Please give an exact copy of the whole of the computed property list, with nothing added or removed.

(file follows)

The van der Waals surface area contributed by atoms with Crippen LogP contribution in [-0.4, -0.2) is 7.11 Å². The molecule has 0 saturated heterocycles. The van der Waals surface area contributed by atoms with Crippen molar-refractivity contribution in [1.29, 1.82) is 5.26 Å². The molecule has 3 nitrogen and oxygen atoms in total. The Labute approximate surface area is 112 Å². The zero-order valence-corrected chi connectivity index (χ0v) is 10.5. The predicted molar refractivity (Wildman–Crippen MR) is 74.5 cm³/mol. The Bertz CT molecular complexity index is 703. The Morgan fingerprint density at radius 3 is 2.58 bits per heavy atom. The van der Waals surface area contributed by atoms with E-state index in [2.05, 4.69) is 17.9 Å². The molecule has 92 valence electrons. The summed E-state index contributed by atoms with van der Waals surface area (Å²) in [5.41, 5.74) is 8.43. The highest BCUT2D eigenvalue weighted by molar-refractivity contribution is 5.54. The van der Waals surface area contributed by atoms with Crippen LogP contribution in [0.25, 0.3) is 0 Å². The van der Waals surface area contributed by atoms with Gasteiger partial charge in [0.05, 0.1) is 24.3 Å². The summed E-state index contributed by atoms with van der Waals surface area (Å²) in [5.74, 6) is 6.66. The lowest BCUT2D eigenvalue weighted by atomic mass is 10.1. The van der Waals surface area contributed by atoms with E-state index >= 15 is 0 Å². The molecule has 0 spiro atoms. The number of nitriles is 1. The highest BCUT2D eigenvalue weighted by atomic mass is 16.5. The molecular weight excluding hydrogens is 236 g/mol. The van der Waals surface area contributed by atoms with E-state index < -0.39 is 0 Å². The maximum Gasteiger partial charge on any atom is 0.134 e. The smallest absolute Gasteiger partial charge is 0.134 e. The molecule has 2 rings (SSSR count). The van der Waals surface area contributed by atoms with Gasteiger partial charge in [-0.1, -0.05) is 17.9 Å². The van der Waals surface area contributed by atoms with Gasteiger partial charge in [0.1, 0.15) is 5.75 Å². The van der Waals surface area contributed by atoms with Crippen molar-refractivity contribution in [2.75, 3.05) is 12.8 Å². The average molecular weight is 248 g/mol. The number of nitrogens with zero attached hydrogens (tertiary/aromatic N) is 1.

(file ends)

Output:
The van der Waals surface area contributed by atoms with Crippen LogP contribution in [-0.4, -0.2) is 7.11 Å². The molecule has 0 saturated heterocycles. The van der Waals surface area contributed by atoms with Crippen molar-refractivity contribution in [1.29, 1.82) is 5.26 Å². The molecule has 3 nitrogen and oxygen atoms in total. The Labute approximate surface area is 112 Å². The zero-order valence-corrected chi connectivity index (χ0v) is 10.5. The predicted molar refractivity (Wildman–Crippen MR) is 74.5 cm³/mol. The Bertz CT molecular complexity index is 703. The Morgan fingerprint density at radius 3 is 2.58 bits per heavy atom. The van der Waals surface area contributed by atoms with E-state index in [2.05, 4.69) is 17.9 Å². The molecule has 92 valence electrons. The summed E-state index contributed by atoms with van der Waals surface area (Å²) in [5.41, 5.74) is 8.43. The highest BCUT2D eigenvalue weighted by molar-refractivity contribution is 5.54. The van der Waals surface area contributed by atoms with Crippen LogP contribution in [0.25, 0.3) is 0 Å². The van der Waals surface area contributed by atoms with Gasteiger partial charge in [0.05, 0.1) is 24.3 Å². The summed E-state index contributed by atoms with van der Waals surface area (Å²) in [5.74, 6) is 6.66. The lowest BCUT2D eigenvalue weighted by atomic mass is 10.1. The van der Waals surface area contributed by atoms with E-state index >= 15 is 0 Å². The molecule has 0 spiro atoms. The number of nitriles is 1. The highest BCUT2D eigenvalue weighted by atomic mass is 16.5. The molecular weight excluding hydrogens is 236 g/mol. The van der Waals surface area contributed by atoms with E-state index < -0.39 is 0 Å². The maximum Gasteiger partial charge on any atom is 0.134 e. The smallest absolute Gasteiger partial charge is 0.134 e. The molecule has 2 rings (SSSR count). The van der Waals surface area contributed by atoms with Gasteiger partial charge in [-0.1, -0.05) is 17.9 Å². The van der Waals surface area contributed by atoms with Gasteiger partial charge in [0.1, 0.15) is 5.75 Å². The van der Waals surface area contributed by atoms with Crippen molar-refractivity contribution in [2.75, 3.05) is 12.8 Å². The average molecular weight is 248 g/mol. The number of nitrogens with zero attached hydrogens (tertiary/aromatic N) is 1.